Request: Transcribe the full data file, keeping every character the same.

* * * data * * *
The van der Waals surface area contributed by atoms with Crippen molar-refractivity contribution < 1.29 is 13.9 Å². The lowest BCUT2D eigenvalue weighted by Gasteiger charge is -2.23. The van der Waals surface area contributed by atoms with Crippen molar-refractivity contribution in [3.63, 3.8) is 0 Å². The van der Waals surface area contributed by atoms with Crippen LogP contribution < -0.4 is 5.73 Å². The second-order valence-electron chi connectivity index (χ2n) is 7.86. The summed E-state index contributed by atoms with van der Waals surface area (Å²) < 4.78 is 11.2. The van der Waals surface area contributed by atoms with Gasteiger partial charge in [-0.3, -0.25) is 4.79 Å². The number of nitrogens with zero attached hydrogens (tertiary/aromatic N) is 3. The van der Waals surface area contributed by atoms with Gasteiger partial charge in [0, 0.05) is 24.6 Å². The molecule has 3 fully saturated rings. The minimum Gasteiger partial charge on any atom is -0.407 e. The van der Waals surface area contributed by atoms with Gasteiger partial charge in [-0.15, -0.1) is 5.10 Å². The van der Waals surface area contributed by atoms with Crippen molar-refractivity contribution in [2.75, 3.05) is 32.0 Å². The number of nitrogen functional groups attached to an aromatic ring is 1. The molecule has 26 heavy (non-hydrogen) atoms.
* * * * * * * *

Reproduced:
The van der Waals surface area contributed by atoms with Crippen molar-refractivity contribution < 1.29 is 13.9 Å². The lowest BCUT2D eigenvalue weighted by Gasteiger charge is -2.23. The van der Waals surface area contributed by atoms with Crippen molar-refractivity contribution in [3.63, 3.8) is 0 Å². The van der Waals surface area contributed by atoms with Crippen LogP contribution < -0.4 is 5.73 Å². The second-order valence-electron chi connectivity index (χ2n) is 7.86. The summed E-state index contributed by atoms with van der Waals surface area (Å²) < 4.78 is 11.2. The van der Waals surface area contributed by atoms with Gasteiger partial charge in [-0.3, -0.25) is 4.79 Å². The number of nitrogens with zero attached hydrogens (tertiary/aromatic N) is 3. The van der Waals surface area contributed by atoms with Gasteiger partial charge in [0, 0.05) is 24.6 Å². The molecule has 3 fully saturated rings. The minimum Gasteiger partial charge on any atom is -0.407 e. The van der Waals surface area contributed by atoms with Gasteiger partial charge in [-0.15, -0.1) is 5.10 Å². The van der Waals surface area contributed by atoms with Crippen molar-refractivity contribution in [2.75, 3.05) is 32.0 Å². The number of nitrogen functional groups attached to an aromatic ring is 1. The molecule has 26 heavy (non-hydrogen) atoms.